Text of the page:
drag brooklyn 2.jpgResponse has been favorable, with enthusiastic responses from gender fluid and queer families as well as families who want to embrace the wide range of gender expression and identities that make up our communities. It allows libraries a chance to present queer role models, offer creative dress up role playing, prevent bullying, and promote acceptance of difference. Children arrive in tutus and glitter, staring in awe at the magnificent drag queens that will read to them. Books like Todd Parr’s It’s OK to be Different, My Princess Boy by Cheryl Kilodavis, Heather Has Two Mommies by Leslea Newman and 10,000 Dresses by Marcus Ewert are read to the children by glamorous sparkly and fabulous drag queens, clearly sending the message that the world is full of a wide variety of types of people and that there is more than enough room for all of us.

For more information about this happily growing trend, look at the Herald Times, the New York Times, here and here.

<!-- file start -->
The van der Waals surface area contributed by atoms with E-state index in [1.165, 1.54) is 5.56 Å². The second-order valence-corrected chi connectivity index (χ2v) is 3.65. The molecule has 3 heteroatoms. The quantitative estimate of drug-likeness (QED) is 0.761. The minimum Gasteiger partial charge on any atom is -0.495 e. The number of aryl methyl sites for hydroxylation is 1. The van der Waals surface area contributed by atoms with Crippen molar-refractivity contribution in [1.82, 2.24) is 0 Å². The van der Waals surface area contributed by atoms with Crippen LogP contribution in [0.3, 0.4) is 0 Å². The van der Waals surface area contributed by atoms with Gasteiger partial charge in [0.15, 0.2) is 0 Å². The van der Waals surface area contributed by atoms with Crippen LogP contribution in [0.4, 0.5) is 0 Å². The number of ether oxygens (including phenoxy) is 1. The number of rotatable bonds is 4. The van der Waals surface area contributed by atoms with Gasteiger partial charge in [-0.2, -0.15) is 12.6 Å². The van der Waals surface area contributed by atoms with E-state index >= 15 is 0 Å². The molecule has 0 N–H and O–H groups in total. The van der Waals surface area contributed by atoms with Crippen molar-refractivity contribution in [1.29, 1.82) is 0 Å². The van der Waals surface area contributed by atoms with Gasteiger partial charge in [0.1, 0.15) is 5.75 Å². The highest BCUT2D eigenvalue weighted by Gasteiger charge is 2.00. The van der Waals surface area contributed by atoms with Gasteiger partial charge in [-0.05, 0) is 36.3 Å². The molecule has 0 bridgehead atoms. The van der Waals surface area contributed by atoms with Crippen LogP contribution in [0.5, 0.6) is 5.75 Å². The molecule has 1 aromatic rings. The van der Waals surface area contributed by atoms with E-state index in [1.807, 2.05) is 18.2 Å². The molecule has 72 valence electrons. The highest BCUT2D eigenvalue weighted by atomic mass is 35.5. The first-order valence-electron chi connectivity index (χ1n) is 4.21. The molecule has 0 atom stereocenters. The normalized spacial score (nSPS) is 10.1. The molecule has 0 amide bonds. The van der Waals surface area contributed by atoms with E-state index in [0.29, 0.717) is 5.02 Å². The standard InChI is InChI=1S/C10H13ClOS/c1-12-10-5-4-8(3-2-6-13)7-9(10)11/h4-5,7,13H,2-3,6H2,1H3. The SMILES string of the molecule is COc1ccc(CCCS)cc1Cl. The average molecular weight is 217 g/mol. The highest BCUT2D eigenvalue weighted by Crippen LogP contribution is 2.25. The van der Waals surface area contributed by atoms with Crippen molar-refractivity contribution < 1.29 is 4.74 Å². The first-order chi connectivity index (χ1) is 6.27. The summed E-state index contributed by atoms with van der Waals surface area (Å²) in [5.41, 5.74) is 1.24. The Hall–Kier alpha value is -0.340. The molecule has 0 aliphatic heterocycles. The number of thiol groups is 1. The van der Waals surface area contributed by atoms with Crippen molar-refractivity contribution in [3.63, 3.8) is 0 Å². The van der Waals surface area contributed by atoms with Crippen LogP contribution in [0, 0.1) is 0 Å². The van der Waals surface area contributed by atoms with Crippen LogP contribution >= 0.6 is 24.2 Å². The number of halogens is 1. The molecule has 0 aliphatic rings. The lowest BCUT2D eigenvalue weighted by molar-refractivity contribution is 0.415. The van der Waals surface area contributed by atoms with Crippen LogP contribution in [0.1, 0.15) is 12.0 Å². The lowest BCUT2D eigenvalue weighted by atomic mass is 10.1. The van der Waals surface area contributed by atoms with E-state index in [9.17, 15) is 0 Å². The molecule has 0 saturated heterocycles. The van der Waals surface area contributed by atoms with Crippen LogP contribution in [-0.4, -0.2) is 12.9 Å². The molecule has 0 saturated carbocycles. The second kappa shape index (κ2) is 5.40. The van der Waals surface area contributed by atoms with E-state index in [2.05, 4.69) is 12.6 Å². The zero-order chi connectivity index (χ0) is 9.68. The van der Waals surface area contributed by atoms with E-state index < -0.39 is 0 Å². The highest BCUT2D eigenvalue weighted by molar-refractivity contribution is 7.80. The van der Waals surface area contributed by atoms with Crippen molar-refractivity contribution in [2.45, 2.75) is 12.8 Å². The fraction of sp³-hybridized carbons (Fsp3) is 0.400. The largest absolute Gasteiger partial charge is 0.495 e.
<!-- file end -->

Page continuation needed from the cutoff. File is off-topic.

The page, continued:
IMG_7794Fifi Abu writes and illustrates picture books and graphic novels. A graduate of Humboldt State University, Fifi also has an M.A. in Children’s Literature and a master’s degree in library and information science, both from Simmons College. Fifi has been a judge of the Associates of the Boston Public Library’s Writer-in-Residence Program for the past several years, is an active member of SCBWI and a Children’s Book Academy graduate. She is a member of the 2019 Caldecott Award Committee and holds the position of Manager of Youth Services at the Boston Public Library. Find Fifi online at fifiabu.com and @fifiabuillustration.